And, yes, if you want, you, too, can put the blame on the living God for the particular and peculiar life in which you find yourself.

After all, for most of us—maybe all of us—life has not gone as planned. Indeed as John Lennon suggested, “Life is what happens while you’re busy making other plans.”

Yes, sometimes we do just what we planned to do. We developed just the skills we wanted to. Or we find ourselves in unexpected situations and places, using our abilities, our gifts in unplanned ways. Either way, we find that we have been called.

Faith tells us that God calls each one of us.

Our tradition speaks of God's speaking. And in doing so, our faith offers a different message than we usually hear.

Certainly most of the messages that we hear—loud and clear—tell us that we live an uncalled life.

            That there will be no intrusions into our ordinary lives by the Holy.

                        That we can go on our way, doing as we please and God will not disrupt us.

                                    That in times of despair or weakness or indecision we are on our own.

Remember the title of the James Baldwin book? Nobody Knows My Name. In a world in which we are more and more anonymous, more and more a number, it often seems like he might be right.

But in scripture we encounter again and again the God who speaks—and calls us by name.

There is good news here.

In spite of the great loneliness that so many people feel,

            in spite of the crushing isolation of modern life,

Someone does know your name—and calls to you.

Certainly we listen with a very human ear. What we hear is often faint or garbled.

Still, when we stop to listen with the ear of faith, we can hear the divine voice that calls each one of us by name.

The God who calls is a passionate God.

This is not One who stands off, unmoved by our human condition. This is a Creator who is vitally interested in the creature. This is a God who, out of deep compassion, calls us to lives that are fruitful and effective. This is a God who wants the best for us.

Keep listening. God's action in the world depends on us.

Moses stands listening and hears the voice of God: "Come, I will send you to Pharaoh that you may bring forth my people."

Saul looks up from the ground listening and hears: “Get up and you will be told what to do.”

Moses is not changed, he is called.

Saul is not converted, he is called.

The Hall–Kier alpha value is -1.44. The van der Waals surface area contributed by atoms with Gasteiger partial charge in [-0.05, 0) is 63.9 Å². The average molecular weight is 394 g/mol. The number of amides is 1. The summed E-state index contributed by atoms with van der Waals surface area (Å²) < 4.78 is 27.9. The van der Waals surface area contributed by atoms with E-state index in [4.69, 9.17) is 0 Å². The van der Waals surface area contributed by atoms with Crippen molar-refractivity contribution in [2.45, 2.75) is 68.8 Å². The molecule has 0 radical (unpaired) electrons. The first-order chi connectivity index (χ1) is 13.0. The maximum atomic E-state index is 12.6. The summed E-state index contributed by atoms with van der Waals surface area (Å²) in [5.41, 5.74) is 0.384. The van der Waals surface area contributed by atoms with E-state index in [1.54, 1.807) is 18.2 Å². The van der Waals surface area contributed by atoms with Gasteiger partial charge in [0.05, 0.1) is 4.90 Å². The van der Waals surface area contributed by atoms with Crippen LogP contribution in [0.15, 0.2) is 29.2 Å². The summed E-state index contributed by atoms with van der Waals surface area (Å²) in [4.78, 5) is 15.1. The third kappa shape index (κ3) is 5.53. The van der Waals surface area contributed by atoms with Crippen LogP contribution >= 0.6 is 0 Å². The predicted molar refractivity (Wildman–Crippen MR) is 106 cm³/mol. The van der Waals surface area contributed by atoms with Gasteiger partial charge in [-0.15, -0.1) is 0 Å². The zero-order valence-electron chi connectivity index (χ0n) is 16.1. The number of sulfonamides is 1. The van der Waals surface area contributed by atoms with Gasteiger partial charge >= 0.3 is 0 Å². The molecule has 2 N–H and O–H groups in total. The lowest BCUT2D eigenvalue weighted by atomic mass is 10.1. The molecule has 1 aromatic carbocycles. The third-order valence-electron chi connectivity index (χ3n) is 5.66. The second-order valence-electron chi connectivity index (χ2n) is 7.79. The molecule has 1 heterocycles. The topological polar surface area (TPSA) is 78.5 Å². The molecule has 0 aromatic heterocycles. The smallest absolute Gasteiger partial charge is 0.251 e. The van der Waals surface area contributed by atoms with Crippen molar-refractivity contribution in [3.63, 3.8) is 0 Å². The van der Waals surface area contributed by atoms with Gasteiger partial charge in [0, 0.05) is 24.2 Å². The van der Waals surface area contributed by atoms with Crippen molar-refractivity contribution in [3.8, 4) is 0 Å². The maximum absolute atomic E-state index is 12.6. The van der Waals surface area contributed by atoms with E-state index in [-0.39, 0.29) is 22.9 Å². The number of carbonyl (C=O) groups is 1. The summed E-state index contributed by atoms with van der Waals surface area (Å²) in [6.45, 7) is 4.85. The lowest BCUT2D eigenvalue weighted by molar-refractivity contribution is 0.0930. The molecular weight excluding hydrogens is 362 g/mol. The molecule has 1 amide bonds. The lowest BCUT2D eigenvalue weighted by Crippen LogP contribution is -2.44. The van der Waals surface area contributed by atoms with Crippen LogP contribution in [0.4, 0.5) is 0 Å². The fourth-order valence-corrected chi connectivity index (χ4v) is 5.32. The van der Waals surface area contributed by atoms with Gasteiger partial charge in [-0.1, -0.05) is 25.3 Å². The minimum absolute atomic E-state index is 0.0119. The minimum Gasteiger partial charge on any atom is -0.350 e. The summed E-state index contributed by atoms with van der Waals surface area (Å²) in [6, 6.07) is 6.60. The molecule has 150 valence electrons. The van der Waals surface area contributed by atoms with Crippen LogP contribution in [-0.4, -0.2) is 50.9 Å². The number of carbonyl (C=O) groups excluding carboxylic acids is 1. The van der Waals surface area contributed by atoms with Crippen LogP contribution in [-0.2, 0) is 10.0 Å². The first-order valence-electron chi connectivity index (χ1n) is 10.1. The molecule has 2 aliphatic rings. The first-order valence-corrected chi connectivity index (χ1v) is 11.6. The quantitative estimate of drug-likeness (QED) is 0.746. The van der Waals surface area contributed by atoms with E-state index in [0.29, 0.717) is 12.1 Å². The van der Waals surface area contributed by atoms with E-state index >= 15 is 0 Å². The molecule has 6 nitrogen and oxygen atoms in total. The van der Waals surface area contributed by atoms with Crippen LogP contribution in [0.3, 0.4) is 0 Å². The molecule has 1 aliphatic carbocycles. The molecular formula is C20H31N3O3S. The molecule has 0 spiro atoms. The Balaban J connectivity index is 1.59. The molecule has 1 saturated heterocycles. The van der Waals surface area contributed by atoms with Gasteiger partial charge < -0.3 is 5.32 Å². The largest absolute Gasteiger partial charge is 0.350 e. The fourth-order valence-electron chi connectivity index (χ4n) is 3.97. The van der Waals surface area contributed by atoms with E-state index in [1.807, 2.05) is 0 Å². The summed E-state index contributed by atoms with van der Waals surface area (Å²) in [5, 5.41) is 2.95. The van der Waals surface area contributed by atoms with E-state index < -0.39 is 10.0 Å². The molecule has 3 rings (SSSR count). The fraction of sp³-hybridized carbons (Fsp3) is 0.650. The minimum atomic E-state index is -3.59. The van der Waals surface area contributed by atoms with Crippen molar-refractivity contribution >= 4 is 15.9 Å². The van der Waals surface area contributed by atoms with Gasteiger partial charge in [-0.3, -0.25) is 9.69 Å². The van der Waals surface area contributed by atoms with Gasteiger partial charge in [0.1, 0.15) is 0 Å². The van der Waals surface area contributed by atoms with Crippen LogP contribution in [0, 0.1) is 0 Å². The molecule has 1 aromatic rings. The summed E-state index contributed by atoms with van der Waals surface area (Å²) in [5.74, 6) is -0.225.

God only calls us to be who we are. By God's gift, our deepest identity is not really to be or to do anything but love. We are, each one of us, the uniquely individual bearer of God's love.

So God calls each one of us—not simply to some activity or to some particular form of employment but to a way of life. This is a way of life suited to who you are, because above all, it is a call to be yourself, the unique individual created in God's image that you are.

God calls out the best in us. And that gives us some idea of what the church is to be—a community of people calling out the best in each other, a community of people supporting each other to live lives of faith, virtue, knowledge, mutual affection, and love.

God needs us in order to act in the world. And by saying that, I’m not just offering the old chestnut that we are the hands and feet of God, acting out some purpose whether we like it or not. God's purposes are fulfilled as each one of us fully lives out who we are. We are co-creators, working with God to create the good.

And, of course, God’s call naturally meets with human resistance.

What was the name of the play? Your Arms Are Too Short to Box with God. Probably so. But from Moses onward, the scriptures tell of people arguing with God—and sometimes winning. You even get the sense that God actually enjoys this—enjoys hearing our doubts, our misgivings, our frustrations with and anger toward the Almighty. At least then the relationship seems real.

It continues to this day and we confess: “You, O God, call, but we don't listen. We walk away.”

Yes, our arms are too short to box with God. But still, we hear the promise: “I will be with you.” I will be with you as you live out your calling. I will be with you as you become whom you are called to be.

If that is the case,

            there is strength in the place where we are weak,

                        there is courage at the times when we are fearful,

                                    there is love made possible when we would hate.

But you know that, don’t you? You’ve experienced that.

It is the God of infinite possibilities who calls us into a life filled with choices and chances, filled with options and opportunity.

The voice that calls is one voice—

these days usually speaking softly,

            inviting us to join in the conversation,

            inviting us to follow on the way that leads to life, on the way that is life.

Until we stop to listen,

            we will never become all that we are meant to be.

            We will never find what we're looking for.

            We will not be aware that the ground we stand on is holy, that the neighbor whom we see is in the image of the one who calls us.

And when we listen we will gain knowledge of ourselves and knowledge of God. We will gain the wisdom that comes from knowing ourselves in conversation with our creator who calls.

We hear, once more, the Spirit's refrain: Trust God and begin again.